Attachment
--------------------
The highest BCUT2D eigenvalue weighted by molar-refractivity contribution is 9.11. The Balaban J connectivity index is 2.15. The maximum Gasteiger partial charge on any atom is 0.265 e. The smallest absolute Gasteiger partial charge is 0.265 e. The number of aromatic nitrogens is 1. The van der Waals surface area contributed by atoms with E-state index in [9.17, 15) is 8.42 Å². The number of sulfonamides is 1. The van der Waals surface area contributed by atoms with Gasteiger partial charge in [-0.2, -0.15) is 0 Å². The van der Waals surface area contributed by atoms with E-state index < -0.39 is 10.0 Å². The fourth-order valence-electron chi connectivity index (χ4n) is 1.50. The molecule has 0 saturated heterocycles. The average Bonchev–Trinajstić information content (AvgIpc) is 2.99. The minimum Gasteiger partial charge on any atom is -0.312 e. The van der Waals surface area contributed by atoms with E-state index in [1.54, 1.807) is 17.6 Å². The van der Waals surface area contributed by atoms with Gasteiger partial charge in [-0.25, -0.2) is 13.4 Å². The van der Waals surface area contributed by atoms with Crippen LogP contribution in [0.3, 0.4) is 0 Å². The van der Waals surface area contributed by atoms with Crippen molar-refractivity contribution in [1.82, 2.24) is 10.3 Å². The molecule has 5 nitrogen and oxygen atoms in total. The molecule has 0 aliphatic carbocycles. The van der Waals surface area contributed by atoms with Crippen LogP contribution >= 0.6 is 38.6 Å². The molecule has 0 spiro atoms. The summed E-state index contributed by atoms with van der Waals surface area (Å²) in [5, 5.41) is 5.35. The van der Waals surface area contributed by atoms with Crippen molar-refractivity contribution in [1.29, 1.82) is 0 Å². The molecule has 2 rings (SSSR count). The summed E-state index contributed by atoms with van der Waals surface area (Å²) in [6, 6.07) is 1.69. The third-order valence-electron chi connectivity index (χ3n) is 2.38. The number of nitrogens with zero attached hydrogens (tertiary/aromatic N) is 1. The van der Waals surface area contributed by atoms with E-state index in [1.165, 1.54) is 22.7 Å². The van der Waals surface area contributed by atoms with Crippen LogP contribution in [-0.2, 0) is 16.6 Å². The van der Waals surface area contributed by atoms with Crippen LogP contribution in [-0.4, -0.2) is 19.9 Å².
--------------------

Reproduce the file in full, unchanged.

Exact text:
The highest BCUT2D eigenvalue weighted by molar-refractivity contribution is 9.11. The Balaban J connectivity index is 2.15. The maximum Gasteiger partial charge on any atom is 0.265 e. The smallest absolute Gasteiger partial charge is 0.265 e. The number of aromatic nitrogens is 1. The van der Waals surface area contributed by atoms with E-state index in [9.17, 15) is 8.42 Å². The number of sulfonamides is 1. The van der Waals surface area contributed by atoms with Gasteiger partial charge in [-0.2, -0.15) is 0 Å². The van der Waals surface area contributed by atoms with E-state index < -0.39 is 10.0 Å². The fourth-order valence-electron chi connectivity index (χ4n) is 1.50. The molecule has 0 saturated heterocycles. The average Bonchev–Trinajstić information content (AvgIpc) is 2.99. The minimum Gasteiger partial charge on any atom is -0.312 e. The van der Waals surface area contributed by atoms with E-state index in [1.54, 1.807) is 17.6 Å². The van der Waals surface area contributed by atoms with Gasteiger partial charge in [-0.25, -0.2) is 13.4 Å². The van der Waals surface area contributed by atoms with Crippen LogP contribution in [0.3, 0.4) is 0 Å². The van der Waals surface area contributed by atoms with Crippen molar-refractivity contribution in [1.82, 2.24) is 10.3 Å². The molecule has 5 nitrogen and oxygen atoms in total. The molecule has 0 aliphatic carbocycles. The van der Waals surface area contributed by atoms with Crippen LogP contribution >= 0.6 is 38.6 Å². The molecule has 0 spiro atoms. The summed E-state index contributed by atoms with van der Waals surface area (Å²) in [5, 5.41) is 5.35. The van der Waals surface area contributed by atoms with Crippen molar-refractivity contribution in [1.29, 1.82) is 0 Å². The molecule has 2 rings (SSSR count). The summed E-state index contributed by atoms with van der Waals surface area (Å²) in [6, 6.07) is 1.69. The third-order valence-electron chi connectivity index (χ3n) is 2.38. The number of nitrogens with zero attached hydrogens (tertiary/aromatic N) is 1. The van der Waals surface area contributed by atoms with E-state index in [1.165, 1.54) is 22.7 Å². The van der Waals surface area contributed by atoms with Crippen LogP contribution in [-0.2, 0) is 16.6 Å². The van der Waals surface area contributed by atoms with Crippen LogP contribution in [-0.4, -0.2) is 19.9 Å².